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Gastroenterology. 2008 Jun;134(7):1972-80. doi: 10.1053/j.gastro.2008.02.095. Epub 2008 Mar 8.

A green tea component suppresses posttranslational expression of basic fibroblast growth factor in colorectal cancer.

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Laboratory of Environmental Carcinogenesis, Department of Pathobiology, College of Veterinary Medicine, University of Tennessee, Knoxville, Tennessee 37996, USA.



Green tea catechins are known to have anticarcinogenic effects. Epigallocatechin-3-gallate (EGCG) accounts for almost 50% of the total catechin content in green tea extract and has very potent antioxidant effects. EGCG also inhibits angiogenesis, possibly through the inhibition of proangiogenic factors including vascular endothelial growth factor (VEGF) and basic fibroblast growth factor (bFGF), which in turn, inhibits tumor growth and metastasis. However, the exact molecular mechanism by which EGCG suppresses bFGF expression is not known. Our objective was to elucidate the molecular mechanisms by which EGCG inhibits bFGF expression in colorectal cancer.


We examined posttranslational regulation of bFGF by EGCG in human colorectal cancer cells. We also examined bFGF in intestinal tumor formation of APC(Min/+) mice with and without catechin treatment.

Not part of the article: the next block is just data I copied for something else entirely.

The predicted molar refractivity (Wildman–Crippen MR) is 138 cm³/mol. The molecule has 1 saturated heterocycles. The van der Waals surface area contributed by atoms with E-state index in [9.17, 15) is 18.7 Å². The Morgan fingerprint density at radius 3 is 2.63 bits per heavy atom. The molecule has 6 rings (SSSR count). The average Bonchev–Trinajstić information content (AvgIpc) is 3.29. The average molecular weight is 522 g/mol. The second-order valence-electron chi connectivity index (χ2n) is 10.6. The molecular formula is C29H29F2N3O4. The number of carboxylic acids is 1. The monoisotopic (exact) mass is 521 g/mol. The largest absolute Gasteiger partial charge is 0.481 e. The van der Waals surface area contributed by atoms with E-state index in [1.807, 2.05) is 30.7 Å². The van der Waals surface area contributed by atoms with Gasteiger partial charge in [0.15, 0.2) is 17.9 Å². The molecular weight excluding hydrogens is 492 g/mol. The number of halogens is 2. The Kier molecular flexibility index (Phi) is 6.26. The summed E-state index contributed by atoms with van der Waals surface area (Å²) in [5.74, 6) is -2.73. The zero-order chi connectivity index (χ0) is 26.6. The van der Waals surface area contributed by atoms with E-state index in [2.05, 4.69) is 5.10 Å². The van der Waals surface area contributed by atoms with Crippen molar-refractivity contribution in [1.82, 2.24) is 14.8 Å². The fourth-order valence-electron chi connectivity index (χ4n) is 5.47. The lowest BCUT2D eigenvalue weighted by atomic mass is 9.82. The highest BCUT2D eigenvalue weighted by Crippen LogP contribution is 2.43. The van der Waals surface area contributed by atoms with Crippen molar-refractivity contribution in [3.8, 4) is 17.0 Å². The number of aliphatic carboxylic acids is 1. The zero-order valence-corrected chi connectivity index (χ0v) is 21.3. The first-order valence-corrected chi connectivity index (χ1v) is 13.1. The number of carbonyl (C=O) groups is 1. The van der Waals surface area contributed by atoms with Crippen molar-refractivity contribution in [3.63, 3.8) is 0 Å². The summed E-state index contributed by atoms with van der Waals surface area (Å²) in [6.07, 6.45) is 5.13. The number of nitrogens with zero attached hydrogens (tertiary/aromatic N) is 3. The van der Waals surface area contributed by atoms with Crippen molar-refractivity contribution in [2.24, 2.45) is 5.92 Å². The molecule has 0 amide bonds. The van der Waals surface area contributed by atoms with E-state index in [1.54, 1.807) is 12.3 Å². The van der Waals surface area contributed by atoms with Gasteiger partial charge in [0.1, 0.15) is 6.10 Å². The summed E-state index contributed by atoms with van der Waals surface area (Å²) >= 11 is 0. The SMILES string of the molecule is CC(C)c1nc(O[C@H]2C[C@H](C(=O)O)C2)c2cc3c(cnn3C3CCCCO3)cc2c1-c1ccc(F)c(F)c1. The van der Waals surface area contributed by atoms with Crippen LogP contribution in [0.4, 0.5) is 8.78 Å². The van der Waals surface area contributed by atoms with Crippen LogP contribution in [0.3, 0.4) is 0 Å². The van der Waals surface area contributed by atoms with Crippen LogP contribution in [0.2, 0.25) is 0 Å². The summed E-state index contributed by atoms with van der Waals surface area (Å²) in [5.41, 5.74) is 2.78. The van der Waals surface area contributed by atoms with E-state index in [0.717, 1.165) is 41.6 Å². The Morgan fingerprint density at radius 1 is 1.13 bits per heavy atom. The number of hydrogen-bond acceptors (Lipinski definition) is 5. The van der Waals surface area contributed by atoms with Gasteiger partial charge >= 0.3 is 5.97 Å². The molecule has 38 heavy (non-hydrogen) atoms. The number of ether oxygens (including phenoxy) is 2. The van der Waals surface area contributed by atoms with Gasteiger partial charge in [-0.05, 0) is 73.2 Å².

The bFGF protein was quickly degraded in the presence of EGCG, but a proteasome inhibitor suppressed this degradation. EGCG was also found to increase ubiquitination of bFGF and trypsin-like activity of the 20S proteasome, thereby resulting in the degradation of bFGF protein. Furthermore, EGCG suppressed tumor formation in APC(Min/+) mice, compared with vehicle-treated mice, in association with reduced bFGF expression.


The ubiquitin-proteasome degradation pathway contributes significantly to down-regulation of bFGF expression by EGCG. Catechin compounds have fewer adverse effects than chemotherapeutic agents and hence can be used as proof-of-concept in cancer therapeutics to suppress growth and metastasis by targeting proteins such as bFGF.

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